V-port ball valves are not to be confused for V-ball or C-ball valves. V-port ball valves have fixed mask in front of the ball orifice that acts as a «variable area orifice plate». V-port ball valves designed by TECHLINK exhibit a value of FL similar to that of globe valves, and a flow charateristic very close to a perfect theoretical Equal-% curve.  

V-port ball valves, (unlike standard ball valves) perform very well in abrasive and corrosive service, because of the high FL value, giving a moderate flow velocity in the Vena Contracta.

Designed and built according to the process

TECHLINK V-port flow control ball valves are designed and built according to the process data. The ball and the V-port mask are usually made of PVDF to provide the maximum resistance to erosion. The V-port is shaped by CNC machining to deliver the required flow characteristic curve. All new patterns are tested on a loop to confirm the flow curve.


A variety of high-technology, corrosion resistant engineering  materials are  available for the construction of TECHLINK non-metallic regulation valves. The choice must take into account not only the chemical resistance of the materials, but also erosion problems that may occur in the flow restriction area (vena contracta).

Solid polymers

When this is allowed, entirely non-metallic valves are preferred. TECHLINK’s flow control valves are then built around the integral flanged solid polymer valves from SAFI, France, worldwide reputed for their long lasting strength, stability and precision manufacturing.

The result is a valve that outlasts any metallic or lined metal valve for the control of corrosive chemicals in harsh environments, where external corrosion is just as much of a problem as the chemical itself.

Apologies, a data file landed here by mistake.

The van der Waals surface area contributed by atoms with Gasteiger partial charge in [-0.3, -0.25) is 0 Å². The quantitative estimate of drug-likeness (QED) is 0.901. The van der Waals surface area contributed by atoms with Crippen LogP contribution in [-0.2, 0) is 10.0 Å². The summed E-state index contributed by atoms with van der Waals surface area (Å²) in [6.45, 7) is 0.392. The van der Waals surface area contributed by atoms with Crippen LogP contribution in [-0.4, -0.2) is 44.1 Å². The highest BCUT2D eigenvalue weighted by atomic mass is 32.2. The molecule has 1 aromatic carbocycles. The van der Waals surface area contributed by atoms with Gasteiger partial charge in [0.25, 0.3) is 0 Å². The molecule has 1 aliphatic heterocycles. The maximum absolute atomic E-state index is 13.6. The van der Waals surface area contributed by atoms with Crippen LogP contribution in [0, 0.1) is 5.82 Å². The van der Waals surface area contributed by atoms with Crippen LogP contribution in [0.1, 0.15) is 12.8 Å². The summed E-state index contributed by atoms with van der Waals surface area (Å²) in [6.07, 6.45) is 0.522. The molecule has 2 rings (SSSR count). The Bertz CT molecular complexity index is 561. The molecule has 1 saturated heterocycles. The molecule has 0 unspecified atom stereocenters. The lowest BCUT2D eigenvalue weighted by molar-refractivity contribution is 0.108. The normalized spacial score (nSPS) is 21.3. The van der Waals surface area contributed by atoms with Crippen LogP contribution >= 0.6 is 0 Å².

PFA lined stainless steel

Flow characteristics of standard profiles (Cv)

Typical fluids


Chlor-Alkali plant

Brine from saturator to treatment tank

Brine flow to brine filter

Brine flow to electrolyzer

Weak brine tank level control

Weak brine tank acid injection valve

Dechlorinator brine tank level control

 Dechlorinator caustic and sodium bisulphite dozing valve

Catholyte flow to electrolyzer

Catholyte tank level control

DM water flow control to electrolyzer

Chlorine pressure control to hypo

Electrolyzer differential pressure control ( hydrogen pressure )

Primary hypo ORP control

Secondary hypo tank level control

Weak chlorine blower bypass pressure control valve

HCl unit chlorine flow control

HCl unit weak chlorine flow control

HCl unit DM water flow control

Water  treatment plant

Hydrochloric acid, caustic soda

Sulphuric acid

Poly-aluminium chloride

Ferric chloride

Copper, Aluminium or Ferric sulphate

Benzalkonium chloride

Chlorinated water

Sodium Hypochlorite

Ozone, Hydrogen peroxyde

Chlorine dioxide

Paper pulp mill

Chlorate cell hydrogen pressure control

Chlorate flow to ClO2 generator

HCl FLOW to ClO2 Generator

Air flow to ClO2 Generator

Weak chlorine recycle flow to ClO2 Generator

Chilled water flow to ClO2 Absorber

ClO2 pump tank level control valve

Weak chlorate evaporator level control

Weak chlorate evaporator pressure control

Chlorate flow temp control valve to ClO2 Generator

The velocity in the Vena Contracta varies in the opposite way to the pressure dip. Globe and V-port ball valves therefore have a lower maximum velocity in the Vena Contracta. Diaphragm valves and butterfly valves are the worst.

Features include :

 Lightweight,  best choice for FRP piping.